On the penalty kill:
In our game, when you work on the penalty killing, or special teams, power play is done on ice. Penalty killing is done off ice. It’s hard to practice penalty killing because you don’t want guys blocking shots in practice. So it’s more video and structure, and quite honest, the last six games we weren’t very happy with our penalty killing, and the first nine we were. The way the schedule worked, we had some time to work on it, and sort of reset and look at who we were using at certain times during the penalty kills. [Reporter: Pleased with the way it went tonight, though?] Well, they didn’t score, did they? So, what am I going to say? ‘I’m not happy with it?’

On Linden Vey’s performance:
We try and put him in opportunities to succeed. It was his first NHL game. We’ll give him that. [Reporter: How did he do?] I tried to put him in opportunities to succeed, so we put him on the power play and we used him on penalty killing, which was what we talked to him about this summer, and [we’ll] make some decisions on who plays Saturday.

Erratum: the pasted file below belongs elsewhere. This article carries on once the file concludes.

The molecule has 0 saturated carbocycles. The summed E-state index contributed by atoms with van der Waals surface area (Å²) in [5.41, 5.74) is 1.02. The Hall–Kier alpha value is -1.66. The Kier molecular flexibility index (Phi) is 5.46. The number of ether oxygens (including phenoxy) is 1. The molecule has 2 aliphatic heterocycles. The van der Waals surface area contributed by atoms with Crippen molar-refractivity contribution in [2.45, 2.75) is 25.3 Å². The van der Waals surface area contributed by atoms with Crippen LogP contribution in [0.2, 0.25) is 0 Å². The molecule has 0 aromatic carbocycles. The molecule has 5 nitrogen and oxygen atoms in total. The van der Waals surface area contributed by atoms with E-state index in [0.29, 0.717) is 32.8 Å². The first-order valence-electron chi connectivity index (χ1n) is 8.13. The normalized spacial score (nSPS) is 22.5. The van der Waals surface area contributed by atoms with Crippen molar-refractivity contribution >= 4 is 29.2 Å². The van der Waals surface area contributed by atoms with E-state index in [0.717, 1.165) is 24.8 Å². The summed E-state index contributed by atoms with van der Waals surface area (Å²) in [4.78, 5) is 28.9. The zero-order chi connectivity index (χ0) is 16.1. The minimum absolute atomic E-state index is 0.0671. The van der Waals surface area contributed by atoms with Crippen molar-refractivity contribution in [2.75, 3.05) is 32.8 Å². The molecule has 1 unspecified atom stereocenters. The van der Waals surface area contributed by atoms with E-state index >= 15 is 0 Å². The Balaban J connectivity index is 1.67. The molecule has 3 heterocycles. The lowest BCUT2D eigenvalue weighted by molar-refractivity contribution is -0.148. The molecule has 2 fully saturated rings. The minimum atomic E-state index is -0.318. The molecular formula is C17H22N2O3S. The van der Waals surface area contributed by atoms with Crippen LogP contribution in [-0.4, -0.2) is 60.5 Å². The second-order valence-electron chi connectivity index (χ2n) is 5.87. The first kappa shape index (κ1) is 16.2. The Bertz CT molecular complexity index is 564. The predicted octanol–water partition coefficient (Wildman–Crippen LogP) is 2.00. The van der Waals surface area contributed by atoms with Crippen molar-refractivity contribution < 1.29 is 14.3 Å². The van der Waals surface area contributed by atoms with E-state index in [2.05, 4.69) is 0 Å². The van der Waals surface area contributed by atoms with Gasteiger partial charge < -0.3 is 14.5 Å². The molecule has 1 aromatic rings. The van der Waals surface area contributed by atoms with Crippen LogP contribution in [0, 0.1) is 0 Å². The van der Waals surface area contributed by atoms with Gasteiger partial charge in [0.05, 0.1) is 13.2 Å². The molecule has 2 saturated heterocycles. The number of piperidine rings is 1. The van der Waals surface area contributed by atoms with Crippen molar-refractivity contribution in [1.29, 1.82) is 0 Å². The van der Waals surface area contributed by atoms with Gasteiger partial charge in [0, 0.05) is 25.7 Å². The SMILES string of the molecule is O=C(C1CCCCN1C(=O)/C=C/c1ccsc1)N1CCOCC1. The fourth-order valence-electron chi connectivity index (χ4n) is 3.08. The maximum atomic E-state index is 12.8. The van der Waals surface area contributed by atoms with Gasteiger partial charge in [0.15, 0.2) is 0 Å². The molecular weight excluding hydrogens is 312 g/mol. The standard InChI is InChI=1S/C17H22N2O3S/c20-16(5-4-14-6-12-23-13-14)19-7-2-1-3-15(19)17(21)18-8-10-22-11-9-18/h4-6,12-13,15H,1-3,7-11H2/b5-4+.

On the Muzzin-Doughty pairing:
I think Drew was carrying a lot of mail tonight. His partner’s going to have to play a lot better.

On whether the shutout was a “team accomplishment”:
Absolutely. It’s our second one this year. Ben Scrivens had one in Florida against the Panthers. Shutouts are not individual things. I mean, they don’t throw no-hitters.

On Jonathan Quick implying that one-nothing and six-five wins were all the same, and that getting two points is the most important aspect:
Jonathan Quick’s a great competitor, and I imagine I would see it like that, because the goaltenders who have the best winning records are on the best teams. Jonathan Quick is – what is he now? Whatever his record is, he’ll take the wins.

On Alec Martinez:
We put him back in. He wants to play, so it’s no different than asking about other guys. They want to play. We’re in a tough division. Quite honest, if I’d have said after…16 [games], and we had 10 wins, I would’ve said that was good, and that tells you how tough it is.